Thoughts on "Fully eliminate implicit bridging conversions from Swift"


(simon gladman) #1

Apologies for arriving a little late to the party and I hope this is a
suitable forum to discuss this subject. I've spent some time over the last
few days moving a large Core Image project to Swift 3.0 and come across
some side effects which I think are related to proposal SE-0072, *Fully
eliminate implicit bridging conversions from Swift*.

First off, rightly or wrongly, I've always typed the scalar parameters of
my subclassed *CIFilters* as *CGFloat*. It makes working with *CIVectors*
and *CGRects* cleaner and feels more "Swifty" than using *NSNumber*.
However, moving to Swift 3.0, using anything apart from an *NSNumber*
breaks. For example:

        let radius: CGFloat = 25

        let blur = CIFilter(

            name: "CIGaussianBlur",

            withInputParameters: [kCIInputRadiusKey: radius])

The same with passing arguments to a *CIKernel*, *CIWarpKernel* or
*CIColorKernel*:

        kernel.apply(

            withExtent: CGRect(x: 0, y: 0, width: 100, height: 100),

            arguments: [radius])

Secondly, the attributes property of a filter (of type *[String: AnyObject]*)
which I'd normally code along the lines of:

    override var attributes: [String : AnyObject]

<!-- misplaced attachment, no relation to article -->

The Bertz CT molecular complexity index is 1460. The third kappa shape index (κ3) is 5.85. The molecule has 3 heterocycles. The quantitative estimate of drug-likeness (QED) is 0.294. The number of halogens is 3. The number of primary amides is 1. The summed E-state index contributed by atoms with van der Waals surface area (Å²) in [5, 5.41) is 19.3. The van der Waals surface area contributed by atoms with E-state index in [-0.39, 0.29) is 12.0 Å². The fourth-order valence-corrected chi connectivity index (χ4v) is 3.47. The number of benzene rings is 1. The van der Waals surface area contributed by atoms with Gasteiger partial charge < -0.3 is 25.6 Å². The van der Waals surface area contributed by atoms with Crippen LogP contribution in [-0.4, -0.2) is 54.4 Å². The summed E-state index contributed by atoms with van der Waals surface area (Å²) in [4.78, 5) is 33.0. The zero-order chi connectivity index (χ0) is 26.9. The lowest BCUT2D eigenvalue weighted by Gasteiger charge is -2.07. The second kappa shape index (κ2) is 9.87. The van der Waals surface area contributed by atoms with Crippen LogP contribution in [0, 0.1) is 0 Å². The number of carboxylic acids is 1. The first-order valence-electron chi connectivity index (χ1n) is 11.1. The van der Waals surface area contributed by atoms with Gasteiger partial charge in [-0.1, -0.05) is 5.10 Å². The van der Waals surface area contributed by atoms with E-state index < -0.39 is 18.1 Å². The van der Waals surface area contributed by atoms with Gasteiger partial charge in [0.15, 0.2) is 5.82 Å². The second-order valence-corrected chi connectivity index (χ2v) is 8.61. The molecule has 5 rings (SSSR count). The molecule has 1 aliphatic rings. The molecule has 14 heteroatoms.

{

        return [

            "inputImage": [

                 kCIAttributeIdentity: 0,

                 kCIAttributeClass: "CIImage",

                 kCIAttributeDisplayName: "Image",

                 kCIAttributeType: kCIAttributeTypeScalar]

        ]

    }

...fails to compile. kCIAttributeTypeScalar is of type *String* and needs
to be cast to *NSString* and the dictionary itself needs to be cast to
*AnyObject*:

    override var attributes: [String : AnyObject]

    {

        return [

            "inputImage": [

                 kCIAttributeIdentity: 0,

                 kCIAttributeClass: "CIImage",

                 kCIAttributeDisplayName: "Image",

                 kCIAttributeType: kCIAttributeTypeScalar as NSString] as
AnyObject

        ]

    }

It seems awkward to me that the constant supplied by Core Image to describe
an attribute's type needs to be cast to another type to get it working.

Are these changes just something that we'll need to live with? Are they